Articles from Aids To Forensic Medicine And Toxicology
The Inebriates Acts
Modes Of Sudden Death
Action Of Poisons; Classification Of Poisons
Antimony And Its Preparations
Mercury And Its Preparations
Arsenic And Its Preparations
Chlorate Of Potassium Etc
Lead And Its Preparations
Antipyrine Antifebrin Phenacetin And Aniline
Many of the synthetical coal-tar products now so largely employed as
analgesics are powerful toxic agents.
=Phenazone, Antipyrine, or Analgesin=, is a complex benzene derivative
prepared from aniline, aceto-acetic ether, and methyl iodide. It is in
colourless, inodorous, scaly crystals, which have a bitter taste. It is
soluble in its own weight of water.
Tests.--Can be extracted from an alkaline solution of chloroform. The
residue left on the evaporation of chloroform should be employed for
testing. If heated with strong nitric acid and allowed to cool, a purple
colour is produced. Ferric chloride gives a blood-red coloration,
destroyed by the addition of mineral acids.
Treatment.--Stimulants freely, inhalation of oxygen, patient to be
kept in the recumbent position.
=Acetanilide, Antifebrin, Phenylacetamide= (a constituent of 'Daisy' or
'headache' powders), is obtained by the interaction of acetic acid and
aniline. It is in colourless, inodorous, lamellar crystals, which have a
slight pungent taste. It is insoluble in water.
Tests.--May be extracted from acid solutions by ether or chloroform.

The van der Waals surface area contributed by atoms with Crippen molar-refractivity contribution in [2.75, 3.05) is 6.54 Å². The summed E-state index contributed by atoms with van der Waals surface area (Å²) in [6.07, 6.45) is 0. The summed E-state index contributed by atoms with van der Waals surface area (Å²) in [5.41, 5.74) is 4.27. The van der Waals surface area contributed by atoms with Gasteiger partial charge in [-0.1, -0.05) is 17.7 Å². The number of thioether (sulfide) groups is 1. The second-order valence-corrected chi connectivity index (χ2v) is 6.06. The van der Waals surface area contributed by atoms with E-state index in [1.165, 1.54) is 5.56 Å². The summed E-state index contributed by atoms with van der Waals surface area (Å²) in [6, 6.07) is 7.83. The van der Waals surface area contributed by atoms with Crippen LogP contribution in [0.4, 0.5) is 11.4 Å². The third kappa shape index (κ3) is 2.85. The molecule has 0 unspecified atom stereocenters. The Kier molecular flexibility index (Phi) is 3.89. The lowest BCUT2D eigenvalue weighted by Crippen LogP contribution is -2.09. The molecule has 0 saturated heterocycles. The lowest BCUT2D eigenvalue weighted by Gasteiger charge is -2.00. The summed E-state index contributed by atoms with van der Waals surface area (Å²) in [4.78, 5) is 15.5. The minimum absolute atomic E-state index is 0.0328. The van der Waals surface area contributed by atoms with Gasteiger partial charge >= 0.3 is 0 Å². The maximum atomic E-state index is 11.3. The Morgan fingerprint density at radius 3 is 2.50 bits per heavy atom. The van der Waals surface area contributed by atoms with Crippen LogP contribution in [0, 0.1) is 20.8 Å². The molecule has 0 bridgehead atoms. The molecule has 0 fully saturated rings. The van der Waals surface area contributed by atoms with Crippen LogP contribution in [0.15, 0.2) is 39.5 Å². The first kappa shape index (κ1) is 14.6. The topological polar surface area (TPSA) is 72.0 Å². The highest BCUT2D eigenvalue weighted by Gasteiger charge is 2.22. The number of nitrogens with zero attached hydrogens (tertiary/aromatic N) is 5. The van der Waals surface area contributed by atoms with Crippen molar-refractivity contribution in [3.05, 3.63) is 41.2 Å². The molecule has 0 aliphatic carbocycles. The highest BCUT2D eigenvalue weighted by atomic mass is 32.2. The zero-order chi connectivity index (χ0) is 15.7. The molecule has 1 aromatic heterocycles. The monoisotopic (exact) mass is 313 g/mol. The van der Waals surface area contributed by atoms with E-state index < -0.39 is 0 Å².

If heated with solution of potassium hydroxide, odour of aniline is
given off; if liquid, when it is warmed with a few drops of chloroform,
a penetrating and unpleasant odour of isocyanide.
Treatment.--Emetics, stimulants, inhalation of ether, recumbent
=Phenacetin, Phenacetinum=, is produced by the interaction of glacial
acetic acid and para-phenetidin. It is in white, tasteless, inodorous,
glistening, scaly crystals, insoluble in water. Of all the members of
the group, it most rarely produces toxic symptoms.
Treatment.--As for the other members of this group.
=Exalgin, Aspirin, etc.=, as well as the above, may all act as poisons
to certain persons, and even small medicinal doses may cause serious and
even fatal consequences.
Symptoms (more or less common to all).--Nausea, vomiting, hurried
respiration, marked cyanosis, syncope. Persistent sneezing and
widespread urticaria may be present; collapse.
=Aniline= is an oily liquid, heavier than, and not soluble in, water. It
is colourless or reddish-brown; it has a peculiar tar-like odour; it is
soluble in alcohol, and forms a soluble sulphate with sulphuric acid. A
solution of bleaching-powder gives with solution of the sulphate a
purple colour changing to red-brown.
Symptoms.--Nausea, vomiting, giddiness, intoxication, drowsiness,
gasping for breath, feeble pulse, and marked cyanosis. In its
industrial use it may act as a poison either by inhalation of the
fumes or by absorption through the skin. The symptoms then are mainly
those of peripheral neuritis with blindness.
Fatal Dose.--About 6 drachms.
Treatment.--Wash out stomach; stimulants, artificial respiration,
inhalation of oxygen, transfusion.
=Nitro-benzol= (Artificial Oil of Bitter Almonds).--It is used in
perfumery, but is very poisonous when swallowed, or inhaled, or absorbed
through skin. It is used in the manufacture of aniline dyes, and may act
as an industrial poison. The symptoms closely resemble those of aniline
poisoning, but there is perhaps greater mental confusion.
Fatal Dose.--Eight to ten drops have caused death.
Treatment.--Emetics, stimulants, transfusion of saline or blood,
pituitrin, strychnine, or digitalin hypodermically.
=Nitroglycerine= gives rise to intense and persistent headache ('powder
headache'). Throbbing and pulsation of all the arteries in the body;
flushing of the face and collapse may follow.
=Dinitrobenzene= causes symptoms resembling nitro-benzol poisoning, and
when acting as a chronic poison gives rise to weakness, jaundice,
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